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Old 06-18-2007, 10:33 AM   #1
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Solid Surfacing aka Corian


I have been researching countertop materials off and on lately, and am narrowing my options down. Here's how I see my countertop options.

1) Laminate - While it works, I am tired of having it. Current house has it, and it's held up well for 4 years, but the next house I wanna do nicer.

2) Stone/Granite/Marble - wow, pretty pricey, I am seeing $45-60/square foot. Not really ready to drop 1/2-1/3 of my kitchen remodel budget on just the countertops.

3) Solid surfacing - aka Corian/Hi-Macs etc. Acrylic resin surfaces. My parents went with Hi-Macs, and actually had their sink molded right to the countertop. Looks great, is semi-repairable, and cost for ~25 feet of it was around $1500.

4) Concrete. A buddy of mine did this, I am not crazy about the look, and not sure I have that kind of time to DIY this part of the project.

5) Tile - not my bag of wax, I lived in a partment with tile, and I was not crazy about it.

It does look though that the solid surfacing stuff is not DIY-available all that much, though it is my front runner until I have more solid cost figures.

Seems there are 4 major manufacturers.
DuPont Corian - the original acrylic surfaces
Avonite
LG Hi-Macs
Wilsonart


Anybody have experience with this stuff? Is any of this stuff DIY available? I have not trouble fitting/finish routing.. just not molding, pouring and heaving concrete ;-)

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Old 06-18-2007, 10:39 AM   #2
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Solid Surfacing aka Corian


If you whip out a calculator, you'll find that solid surface costs just as much as granite. 1500 divided by 25 = 60. I would go with granite even if it cost a little more. It is a much better material. The only good thing about Corian is that if you scratch it, it can be sanded out and re polished. You are very unlikely to damage granite like that. Marble as a countertop should not even be one of your choices. Too soft and poreous(sp?) it scratches and stains too easily.

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Old 06-18-2007, 01:45 PM   #3
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Solid Surfacing aka Corian


I used the Himacs and it worked out great. I had a large radius cut and one double wide piece, so it was not a DIY job at all. If you have all standard sizes, you could probably do it, depending on the edge profile you want. Granite is priced by the square foot whereas the Himacs was priced by the linear foor for a standard 36" width. I could not find any granite that did not cost considerably more.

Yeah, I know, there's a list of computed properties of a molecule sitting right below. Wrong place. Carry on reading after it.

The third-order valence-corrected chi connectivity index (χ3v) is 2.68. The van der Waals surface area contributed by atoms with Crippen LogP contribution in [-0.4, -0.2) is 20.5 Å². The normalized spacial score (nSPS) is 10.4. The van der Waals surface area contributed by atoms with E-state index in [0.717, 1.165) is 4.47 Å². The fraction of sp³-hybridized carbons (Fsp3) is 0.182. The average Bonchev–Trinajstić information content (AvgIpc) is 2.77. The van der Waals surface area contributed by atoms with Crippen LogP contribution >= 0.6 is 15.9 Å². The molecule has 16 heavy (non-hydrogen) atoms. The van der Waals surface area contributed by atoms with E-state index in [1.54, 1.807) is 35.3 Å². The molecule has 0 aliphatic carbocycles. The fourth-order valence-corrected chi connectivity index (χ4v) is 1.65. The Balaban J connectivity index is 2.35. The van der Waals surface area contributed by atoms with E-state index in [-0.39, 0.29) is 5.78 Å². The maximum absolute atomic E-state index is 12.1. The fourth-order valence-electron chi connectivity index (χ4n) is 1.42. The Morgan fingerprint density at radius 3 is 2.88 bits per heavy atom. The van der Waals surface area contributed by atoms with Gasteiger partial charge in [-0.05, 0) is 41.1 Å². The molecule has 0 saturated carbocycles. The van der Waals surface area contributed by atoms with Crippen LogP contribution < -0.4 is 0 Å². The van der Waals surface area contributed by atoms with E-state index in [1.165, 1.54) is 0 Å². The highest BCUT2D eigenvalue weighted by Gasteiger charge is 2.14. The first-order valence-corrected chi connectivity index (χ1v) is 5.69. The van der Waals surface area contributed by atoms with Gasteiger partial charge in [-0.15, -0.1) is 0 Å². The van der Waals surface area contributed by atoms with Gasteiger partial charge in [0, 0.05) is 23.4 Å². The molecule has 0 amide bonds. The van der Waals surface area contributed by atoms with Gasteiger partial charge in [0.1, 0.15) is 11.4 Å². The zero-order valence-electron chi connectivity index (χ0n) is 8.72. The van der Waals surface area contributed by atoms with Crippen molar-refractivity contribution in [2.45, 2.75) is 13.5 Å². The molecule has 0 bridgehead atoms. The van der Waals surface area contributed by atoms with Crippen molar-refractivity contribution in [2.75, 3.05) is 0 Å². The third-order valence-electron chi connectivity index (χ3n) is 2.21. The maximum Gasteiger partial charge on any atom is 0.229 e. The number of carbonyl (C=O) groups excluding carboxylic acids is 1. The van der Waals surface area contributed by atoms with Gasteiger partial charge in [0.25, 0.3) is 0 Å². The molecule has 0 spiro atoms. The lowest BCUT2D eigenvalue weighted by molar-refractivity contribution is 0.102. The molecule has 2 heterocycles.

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Old 06-18-2007, 03:54 PM   #4
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Solid Surfacing aka Corian


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Originally Posted by send_it_all View Post
If you whip out a calculator, you'll find that solid surface costs just as much as granite. 1500 divided by 25 = 60. I would go with granite even if it cost a little more. It is a much better material. The only good thing about Corian is that if you scratch it, it can be sanded out and re polished. You are very unlikely to damage granite like that. Marble as a countertop should not even be one of your choices. Too soft and poreous(sp?) it scratches and stains too easily.
The numbers I referred to were based on a rough guesstimate of what my parents have for a kitchen. Also, the sink basin was molded right in, so that $300-400 right there.

60/ square foot is different than $60 linear foot. Whipping out the calculator on a standard 30" top comes out to $150/linear foot (2.5 sq-foot/linear foot), so less than half the cost.

If I can get a granite guy to come down to $60/linear foot, he's hired... an probably will soon be out of business.

The only other downside of stone tops is the hardness on glass and flatware. It tends to break more dishes than a laminate or acrylic.

One last material option is to do stainless countertops. I have not ruled that out yet either, my wife likes it, it'll lend itself to the style ofhouse we are bidding on, and finally, I like the industrial look of stainless. Hmmm. That, and with my 6' sheet metal brake, I can bend up most of it myself. If I want really fancy, I can weld the corners up too.
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Old 06-20-2007, 10:14 PM   #5
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Solid Surfacing aka Corian


While I believe Corian is still available only to factory trained installers, a fewof the other brands are available on the market. In the last few years granite prices have leveled out to the same range as the synthetics , so we have not put in a synthetic top in several years. For an honest price comparison, you really need to decide on the stone you want and your preferred edge treatment and get it's price (there is a wide range in prices, depending on the particular type of stone) and the prices you see advertised are always for the basic stones and minimul edge profiles. Then do the same with the synthetics. Take a look at the quartz products, I think they are much nicer than the acrylic (Corian,etc) products, although they are right in the same price range as many granites. If you go with stone, be sure to view the companies installations to see how they piece the slabs together, particularily if they cut out the holes for cooktops and sinks, or put narrow "fillers" in front and back to join the large side slabs. Many fabricators use this method because it eliminates having to field cut the openings, but I think it looks too pieced together, and have left the shops that use this method. Beware that stainless may look good when you see a new display, but it blemishes easily, and needs to be cleaned and polished often to look good.
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Old 06-21-2007, 11:24 AM   #6